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COPING WITH WORRY AND ANXIETY ABOUT THE COVID-19 PANDEMIC

There is good news and bad news about COVID-19.  In coping with worry and anxiety, a good starting point is to get the facts about the pandemic (rapid worldwide spread of COVID-19 due to the novel coronavirus).  Some pretty solid good news is that most people who are tested for the virus (usually because they have a dry cough, fever, and/or fatigue, or have been exposed to someone with COVID-19) don’t seem to have it.  Also, less than 7% of confirmed cases worldwide are fatal.  So far less than 1% of the U.S. population (actually less than 5 in 1000 people) has tested positive (indicating they have the virus).  However, because less than 1% of the population has been tested, and many people may have the virus and not show it, the infected percent of the population may be higher.  Data from China suggest that for every known case of infection, there could be up to 10 people with the virus that remain unidentified.   That might raise that 1% infection figure to 11%.  That’s more than 1 in 10!  People with undetected coronavirus infections may spread up to two-thirds of COVID-19 infections.  Government control efforts and public precautions appear to have reduced the rate of COVID-19 spread.

The way we think about the pandemic can have a big impact on how we feel and act in response to it.  Denial or excessive distraction may contribute to our under-reacting.  One reason we have anxiety is to motivate us to act in the presence of real danger.  COVID-19 does represent a real danger to each of us and those we love.  Though we might feel well, we could be taking actions that will either get ourselves or our loved ones sick.  It is important that we take the precautions recommended by experts (handwashing, covering coughs and sneezes, social distancing, staying at home, wearing a mask in public, and cleaning our living environments) to reduce our chances of getting COVID-19 or giving it to others.  These actions represent our power in the face of this pandemic.

It is also possible that we can exaggerate the danger, taking a bad situation and making it worse in our minds than it actually is.  For example, we might convince ourselves that we or our loved ones will definitely get the virus, and that if we do it will prove fatal.  This could result in disruptive anxiety (which could actually weaken our immune systems) and over-reaction.  In the face of worries, psychologists recommend that we estimate how likely it is that what we fear will happen.  Chances are you will not get the virus, and that if you do it will not prove fatal.  Psychologists also recommend that you identify and act on ways to prevent or reduce the chances of the bad outcome you fear.  This involves following the advice of the experts, recognizing when you’ve done all you can, and then distracting from the worries.  This distracting may become easier if you set aside 15 minutes or so each day to think through your worries, how likely bad outcomes are, what you can do to prevent them, and even what you’d do if the worst thing happens.  For example, if you develop symptoms similar to COVID-19, the first thing you want to do is contact your healthcare provider.  They will advise you of how best to proceed from there, including avoiding contact with others and getting plenty of rest.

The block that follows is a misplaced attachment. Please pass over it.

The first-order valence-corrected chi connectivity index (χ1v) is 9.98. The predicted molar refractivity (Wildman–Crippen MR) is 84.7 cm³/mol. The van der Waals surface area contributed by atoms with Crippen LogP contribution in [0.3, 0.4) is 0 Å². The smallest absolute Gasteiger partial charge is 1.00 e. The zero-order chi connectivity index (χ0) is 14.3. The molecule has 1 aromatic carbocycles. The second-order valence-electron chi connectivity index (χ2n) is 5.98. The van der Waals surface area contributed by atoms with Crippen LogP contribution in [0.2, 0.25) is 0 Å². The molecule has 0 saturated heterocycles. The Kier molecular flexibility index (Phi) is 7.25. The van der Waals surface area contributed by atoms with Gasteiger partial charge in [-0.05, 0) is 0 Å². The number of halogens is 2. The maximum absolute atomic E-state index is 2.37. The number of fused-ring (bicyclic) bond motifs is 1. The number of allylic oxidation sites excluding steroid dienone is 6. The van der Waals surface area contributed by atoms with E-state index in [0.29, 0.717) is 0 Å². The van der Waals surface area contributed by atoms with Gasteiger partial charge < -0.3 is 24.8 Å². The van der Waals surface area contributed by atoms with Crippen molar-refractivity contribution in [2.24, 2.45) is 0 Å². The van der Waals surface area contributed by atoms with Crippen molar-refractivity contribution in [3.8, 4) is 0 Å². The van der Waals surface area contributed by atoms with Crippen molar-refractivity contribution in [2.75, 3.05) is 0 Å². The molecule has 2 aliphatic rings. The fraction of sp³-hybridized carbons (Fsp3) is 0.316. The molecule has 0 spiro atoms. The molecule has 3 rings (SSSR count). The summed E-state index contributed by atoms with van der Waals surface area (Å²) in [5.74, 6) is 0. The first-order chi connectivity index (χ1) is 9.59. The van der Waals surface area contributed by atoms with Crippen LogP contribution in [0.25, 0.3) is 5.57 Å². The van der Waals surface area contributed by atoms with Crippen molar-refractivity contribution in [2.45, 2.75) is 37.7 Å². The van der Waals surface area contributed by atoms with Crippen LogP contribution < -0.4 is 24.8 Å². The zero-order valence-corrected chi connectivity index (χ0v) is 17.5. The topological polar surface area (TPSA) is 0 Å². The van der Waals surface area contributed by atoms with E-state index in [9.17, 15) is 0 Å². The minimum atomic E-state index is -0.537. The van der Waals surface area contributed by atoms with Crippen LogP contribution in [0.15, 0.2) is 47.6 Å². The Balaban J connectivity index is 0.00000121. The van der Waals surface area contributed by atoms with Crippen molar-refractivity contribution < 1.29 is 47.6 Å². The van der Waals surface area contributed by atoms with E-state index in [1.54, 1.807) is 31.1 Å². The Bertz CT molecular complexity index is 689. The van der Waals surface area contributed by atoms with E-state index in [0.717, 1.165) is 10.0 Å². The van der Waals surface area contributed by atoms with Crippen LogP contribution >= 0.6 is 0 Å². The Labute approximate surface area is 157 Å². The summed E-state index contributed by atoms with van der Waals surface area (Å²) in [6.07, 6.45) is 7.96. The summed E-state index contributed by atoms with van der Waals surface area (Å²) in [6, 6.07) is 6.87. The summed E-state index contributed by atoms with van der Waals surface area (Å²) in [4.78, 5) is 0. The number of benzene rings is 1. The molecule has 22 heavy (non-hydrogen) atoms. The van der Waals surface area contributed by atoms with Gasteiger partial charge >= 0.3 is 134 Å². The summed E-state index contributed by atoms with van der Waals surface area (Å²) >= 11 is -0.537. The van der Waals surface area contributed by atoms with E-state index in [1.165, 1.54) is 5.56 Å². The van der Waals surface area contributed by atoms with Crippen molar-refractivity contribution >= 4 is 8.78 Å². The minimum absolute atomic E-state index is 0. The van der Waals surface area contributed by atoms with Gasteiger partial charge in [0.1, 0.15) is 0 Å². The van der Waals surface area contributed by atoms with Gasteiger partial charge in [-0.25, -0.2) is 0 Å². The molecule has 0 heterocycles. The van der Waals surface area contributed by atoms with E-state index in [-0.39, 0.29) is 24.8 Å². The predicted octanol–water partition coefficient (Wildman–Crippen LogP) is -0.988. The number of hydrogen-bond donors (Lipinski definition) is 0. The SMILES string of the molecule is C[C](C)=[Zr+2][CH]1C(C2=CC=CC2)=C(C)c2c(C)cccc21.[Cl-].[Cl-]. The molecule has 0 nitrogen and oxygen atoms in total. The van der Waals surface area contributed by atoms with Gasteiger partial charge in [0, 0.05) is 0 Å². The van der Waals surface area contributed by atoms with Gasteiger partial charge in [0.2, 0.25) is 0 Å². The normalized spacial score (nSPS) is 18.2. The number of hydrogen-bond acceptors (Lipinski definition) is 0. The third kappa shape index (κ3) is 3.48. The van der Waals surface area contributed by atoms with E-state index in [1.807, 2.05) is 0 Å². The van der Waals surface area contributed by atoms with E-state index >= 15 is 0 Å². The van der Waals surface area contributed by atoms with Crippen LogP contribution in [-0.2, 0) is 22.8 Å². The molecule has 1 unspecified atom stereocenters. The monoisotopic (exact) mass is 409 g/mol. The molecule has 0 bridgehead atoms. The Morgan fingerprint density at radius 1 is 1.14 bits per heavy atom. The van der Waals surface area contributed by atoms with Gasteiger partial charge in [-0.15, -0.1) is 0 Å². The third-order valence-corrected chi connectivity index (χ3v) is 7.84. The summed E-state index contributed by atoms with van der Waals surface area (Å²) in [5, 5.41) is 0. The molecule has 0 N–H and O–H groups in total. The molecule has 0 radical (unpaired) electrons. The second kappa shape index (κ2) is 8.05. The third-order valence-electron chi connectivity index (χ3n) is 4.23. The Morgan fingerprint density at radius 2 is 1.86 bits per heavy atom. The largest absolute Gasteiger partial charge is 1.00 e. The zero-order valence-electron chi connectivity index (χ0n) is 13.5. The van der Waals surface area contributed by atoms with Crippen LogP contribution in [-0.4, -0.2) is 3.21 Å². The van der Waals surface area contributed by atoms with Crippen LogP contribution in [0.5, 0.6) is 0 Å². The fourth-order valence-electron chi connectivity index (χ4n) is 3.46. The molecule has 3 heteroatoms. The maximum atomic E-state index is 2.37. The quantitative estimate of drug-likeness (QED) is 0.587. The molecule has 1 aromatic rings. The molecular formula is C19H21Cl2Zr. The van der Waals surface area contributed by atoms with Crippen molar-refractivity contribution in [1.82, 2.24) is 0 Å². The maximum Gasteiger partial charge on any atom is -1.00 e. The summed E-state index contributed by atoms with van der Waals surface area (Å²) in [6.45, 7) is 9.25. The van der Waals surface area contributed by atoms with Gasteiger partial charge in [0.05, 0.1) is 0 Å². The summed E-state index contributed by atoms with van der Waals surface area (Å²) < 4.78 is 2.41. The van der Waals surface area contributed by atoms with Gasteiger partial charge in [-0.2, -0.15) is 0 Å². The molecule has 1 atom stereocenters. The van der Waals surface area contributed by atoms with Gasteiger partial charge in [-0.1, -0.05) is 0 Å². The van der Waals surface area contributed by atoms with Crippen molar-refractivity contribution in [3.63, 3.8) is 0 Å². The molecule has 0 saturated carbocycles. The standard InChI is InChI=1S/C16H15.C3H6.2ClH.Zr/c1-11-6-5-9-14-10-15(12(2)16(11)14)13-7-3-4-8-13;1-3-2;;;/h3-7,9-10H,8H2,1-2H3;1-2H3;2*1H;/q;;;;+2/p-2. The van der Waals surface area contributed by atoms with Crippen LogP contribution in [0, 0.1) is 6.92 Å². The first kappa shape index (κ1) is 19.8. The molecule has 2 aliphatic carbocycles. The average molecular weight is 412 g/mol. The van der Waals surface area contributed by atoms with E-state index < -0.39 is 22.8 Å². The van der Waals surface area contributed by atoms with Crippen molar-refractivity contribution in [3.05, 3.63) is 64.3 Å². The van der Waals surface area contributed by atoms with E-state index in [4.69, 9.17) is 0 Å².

Helpful distraction is aided by engaging in interesting activities.  Here is a list of ideas for entertaining yourself, and a list of strategies for interacting with friends and family, while maintaining social distance.  This will help you keep your spirits up, prevent loneliness, and attend to the people and causes that are important to you.  Remember, there are still ways to exercise and relax your mind and body.  You can even take a class called “Punch Through Pandemics with Psychological Science”.  Take good care!

By |March 29th, 2020|Uncategorized|0 Comments

A New Year’s Message on Hope from Dr. Yoman

If hope were only a feeling it might be fleeting indeed.  Hope is a way of thinking about things that can be a conscious choice.  It is mentally imagining and examining possibilities and opportunities and sources of strength, even when one feels frustrated and discouraged.  Yet hope is more than thinking, too.  At its most powerful, hope is behavior.  It is behavior that physically and interpersonally explores circumstances for those possibilities, opportunities, and sources of strength.  Hopeful behavior accumulates experience in the form of awareness of self and others, wisdom, flexibility, resilience, skills, and successes.  Through such experience hopeful behavior develops confidence.  More than self-esteem, confidence is the strength that comes from seeing more clearly and deeply, and knowing through experience.

There are those in this world who are afraid to hope because hoping risks looking naïve, idealistic, or foolish.  This is the core of cynicism.  One cannot hope for the things one values in this world without risking failure.   By their nature important things are usually difficult to achieve and sustain.  Some who are afraid to hope thus fall into a pattern of withdrawal and passivity.  Others settle for short-term self-aggrandizement or material gain. Both groups overlook that these ways of living entail much greater risk, to everything that provides deeper fulfillment.

The tyrants of this world usually fall into the second group.  They seek to control and subjugate others for short term gain.  They would like nothing better than for the oppressed to give up hope, because they sense the power of hope to loosen their grip on power.  Not only are they afraid to hope, but they are afraid of hope.

In this New Year, I am recommitting myself to the practice of hope.  I write this in the hope that you may too!

 

P.S.: If you’re working on a resolution, click here.

By |January 13th, 2018|Uncategorized|0 Comments